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Mystery 90 kilogram load was added to cargo flight list on MH370 | The Thaiger

French investigators looking into the disappearance of the Malaysian Boeing 777, flight MH370, say they have discovered a previously undeclared 89 kilogram load that was only added to the cargo list after takeoff.

The sun.co.uk reports that French engineer Ghyslain Wattrelos, who lost his wife and two of his three children in the crash, detailed the claims to judges investigating the incident in Paris last week. France is the only country with an ongoing investigation into the mysterious incident. Four French citizens were lost when MH370 went missing.

He revealed that a container on the flight was also found to be overloaded, but no explanation was ever given.

“We learned that a mysterious load of 89 kilograms had been added to the flight list after takeoff,” Ghyslain told French daily paper Le Parisien.

“A container was also overloaded, without anyone knowing why. It may be incompetence or manipulation. Everything is possible.”

Mystery 90 kilogram load was added to cargo flight list on MH370 | News by The Thaiger

He also says investigations discovered versions of the flight’s passenger list contradicted each other.

Theories about the crash have also focused on a shipment of lithium batteries that were on-board the plane. Two months after the disappearance, NNR Global revealed it had shipped 2,453 kilograms of items on the plane, of which 221 kilograms were lithium batteries.

Ghyslain posited the theory that the lithium batteries may have sparked a fire. But this theory has been investigated already in Malaysia and described as “highly improbable” by the Malaysian Government’s final report into the crash last year.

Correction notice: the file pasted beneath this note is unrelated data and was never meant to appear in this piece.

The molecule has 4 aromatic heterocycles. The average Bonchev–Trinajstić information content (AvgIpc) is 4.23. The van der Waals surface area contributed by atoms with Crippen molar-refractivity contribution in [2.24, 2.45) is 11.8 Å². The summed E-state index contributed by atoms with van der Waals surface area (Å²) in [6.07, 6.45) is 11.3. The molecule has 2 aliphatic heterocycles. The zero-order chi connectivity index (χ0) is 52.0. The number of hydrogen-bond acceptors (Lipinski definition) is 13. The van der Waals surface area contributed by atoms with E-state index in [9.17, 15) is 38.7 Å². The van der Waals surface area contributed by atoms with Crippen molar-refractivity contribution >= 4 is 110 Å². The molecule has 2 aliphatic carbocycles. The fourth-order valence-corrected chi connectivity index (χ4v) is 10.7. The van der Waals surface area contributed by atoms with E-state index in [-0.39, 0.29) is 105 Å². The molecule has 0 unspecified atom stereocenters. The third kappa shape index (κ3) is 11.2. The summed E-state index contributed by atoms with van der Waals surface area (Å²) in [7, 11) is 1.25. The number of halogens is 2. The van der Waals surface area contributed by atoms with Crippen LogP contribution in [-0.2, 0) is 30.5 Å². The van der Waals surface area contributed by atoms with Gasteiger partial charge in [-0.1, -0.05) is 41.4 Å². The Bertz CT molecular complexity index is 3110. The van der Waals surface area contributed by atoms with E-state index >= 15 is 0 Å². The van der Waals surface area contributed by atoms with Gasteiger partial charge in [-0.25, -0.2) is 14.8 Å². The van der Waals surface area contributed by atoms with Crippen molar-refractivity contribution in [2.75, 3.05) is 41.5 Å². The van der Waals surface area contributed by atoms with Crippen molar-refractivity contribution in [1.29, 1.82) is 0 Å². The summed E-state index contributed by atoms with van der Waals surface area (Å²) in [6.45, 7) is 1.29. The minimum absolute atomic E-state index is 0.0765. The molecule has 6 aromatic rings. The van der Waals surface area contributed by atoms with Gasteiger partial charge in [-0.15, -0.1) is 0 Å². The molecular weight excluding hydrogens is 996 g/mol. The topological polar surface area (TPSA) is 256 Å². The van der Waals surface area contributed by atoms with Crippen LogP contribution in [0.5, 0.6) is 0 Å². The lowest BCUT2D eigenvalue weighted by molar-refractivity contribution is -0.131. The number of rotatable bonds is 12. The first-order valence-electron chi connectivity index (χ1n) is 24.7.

Flight 370 disappeared on March 8, 2014 on a routine scheduled flight from KL, Malaysia, to Beijing in China with 239 people on-board. Just 38 minutes into the flight it lost contact with Malaysia Airlines.

Last week the same French investigation released a finding saying that someone “was in control of the plane” until the end.

Read that story from The Thaiger HERE.

Mystery 90 kilogram load was added to cargo flight list on MH370 | News by The Thaiger

Artists impression of the final moments of MH370 and its 239 people onboard

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Laos

Heading south at speed: The China–Laos railway

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Heading south at speed: The China–Laos railway | The Thaiger

by Selina Ho, NUS

  • Laos is dependent on China to bankroll the US$7 billion project, raising concerns of being caught in a debt trap
  • The Kunming-Vientiane link will eventually connect with a railway line to Bangkok, and southward down the Malay peninsula to Singapore
  • The Laos section of the project is now half complete

Construction on the China–Laos railway began in December 2016 and involves six Chinese contractors from subsidiaries of the state-owned China Railway Group. Contractors now report that it’s half-finished and is on schedule to be completed by December 2021.